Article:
Before the president’s speech, Aisha Truss-Miller, whose 17-year-old cousin was shot and killed last summer, just blocks from where Hadiya Pendleton was killed, said she feared that the president’s visit would be a “grand gesture” but not much more. “Until he speaks openly and honestly about the problems of gun violence and the trauma associated with it, only then will I think he’s trying to hold himself and American history accountable for sustaining the violence and the culture of violence in Chicago and elsewhere in the nation,” Truss-Miller told msnbc.com.
Truss-Miller said she was disappointed that the president did not directly address what she called “the generational trauma” inflicted upon inner city black youth.
“He did his job as the president,” Truss-Miller allowed. “But only time will tell what impact his words had on the young people in the room and those young people who weren’t in the room.”
In the days following Pendleton’s killing— little more than a week after she marched in Obama’s inaugural parade— Truss-Miller started a petition on Change.org asking that Obama come to Chicago and speak on the girl’s death. As the story gained national attention, the number of signers of the petition grew. In just a couple weeks more than 45,000 people signed the petition. Many have credited Obama’s homecoming to Truss-Miller and her petition. “I had to do something,” Truss-Miller said.
Before delivering his speech, Obama met privately with more than a dozen students at the school who are part of a youth anti-violence program, all young black men from the city’s South Side neighborhoods, not far from where Obama said “Michelle and I met, where we fell in love.” The crowd of hundreds, including students, politicians, and clergy collectively swooned in a chorus of “awwwww.”
“We needed to hear from the president up close and personal,” said Corey Stevens, 17, who was one of the students Obama met with. Stevens said that Obama opened up to them about his own mistakes as a young person, including smoking marijuana and drinking alcohol. “He told us he went through some of the same things we go through,” Stevens said. “That he’s like us.”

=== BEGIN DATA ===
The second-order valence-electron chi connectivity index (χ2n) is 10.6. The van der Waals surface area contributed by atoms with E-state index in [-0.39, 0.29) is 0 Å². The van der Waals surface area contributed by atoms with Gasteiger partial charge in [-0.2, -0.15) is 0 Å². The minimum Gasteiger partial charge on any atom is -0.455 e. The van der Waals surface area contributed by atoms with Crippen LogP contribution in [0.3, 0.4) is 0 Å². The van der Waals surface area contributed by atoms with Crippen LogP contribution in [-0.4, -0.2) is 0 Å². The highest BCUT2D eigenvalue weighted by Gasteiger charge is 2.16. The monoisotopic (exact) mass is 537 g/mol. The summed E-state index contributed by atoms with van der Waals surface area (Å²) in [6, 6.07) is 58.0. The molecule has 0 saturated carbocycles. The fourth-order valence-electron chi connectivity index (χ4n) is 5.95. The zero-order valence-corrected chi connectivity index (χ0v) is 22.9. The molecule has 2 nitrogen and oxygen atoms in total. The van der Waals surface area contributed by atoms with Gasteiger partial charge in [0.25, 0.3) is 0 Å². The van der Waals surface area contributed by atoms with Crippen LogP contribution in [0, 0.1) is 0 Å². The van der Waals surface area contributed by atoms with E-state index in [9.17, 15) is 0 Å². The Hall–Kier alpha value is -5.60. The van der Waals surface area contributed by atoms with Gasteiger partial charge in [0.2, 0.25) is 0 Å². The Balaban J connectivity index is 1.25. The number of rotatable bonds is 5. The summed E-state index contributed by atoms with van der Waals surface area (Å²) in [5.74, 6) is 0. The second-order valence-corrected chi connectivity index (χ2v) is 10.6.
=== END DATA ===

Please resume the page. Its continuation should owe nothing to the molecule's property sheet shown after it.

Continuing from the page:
“I told them I had issues too,” Obama said during his speech. “And we talked about what it takes to change.” He talked to the crowd about gun control measures and the ways in which stable homes, families, and communities can help keep youth out of gangs and violence. Obama spoke broadly about the economic proposals laid out during his State of the Union address.
The Chicago event capped a post-State of the Union tour this week that took Obama to Asheville, NC, on Wednesday and Decatur, GA, on Thursday, focused mostly on proposals to strengthen the economy for the middle class through so-called “ladders of opportunity” which include raising the minimum wage to $9 and expanding early childhood education.
In closing his Chicago remarks, the president talked about Hadiya’s trip to Washington just a week before she was killed, to march in his inaugural parade and take in the sites and monuments. He said she and her classmates visited the Rev. Martin Luther King Jr. monument, and that the monument was a “testament not to work that is completed, but to the work that remains unfinished.”
“His goal was not only to free us from the shackles of discrimination, but from the shadow of poverty that plagues too much of our country,” Obama said. “I cannot do it by myself,” he said, “we are going to have to do it together.”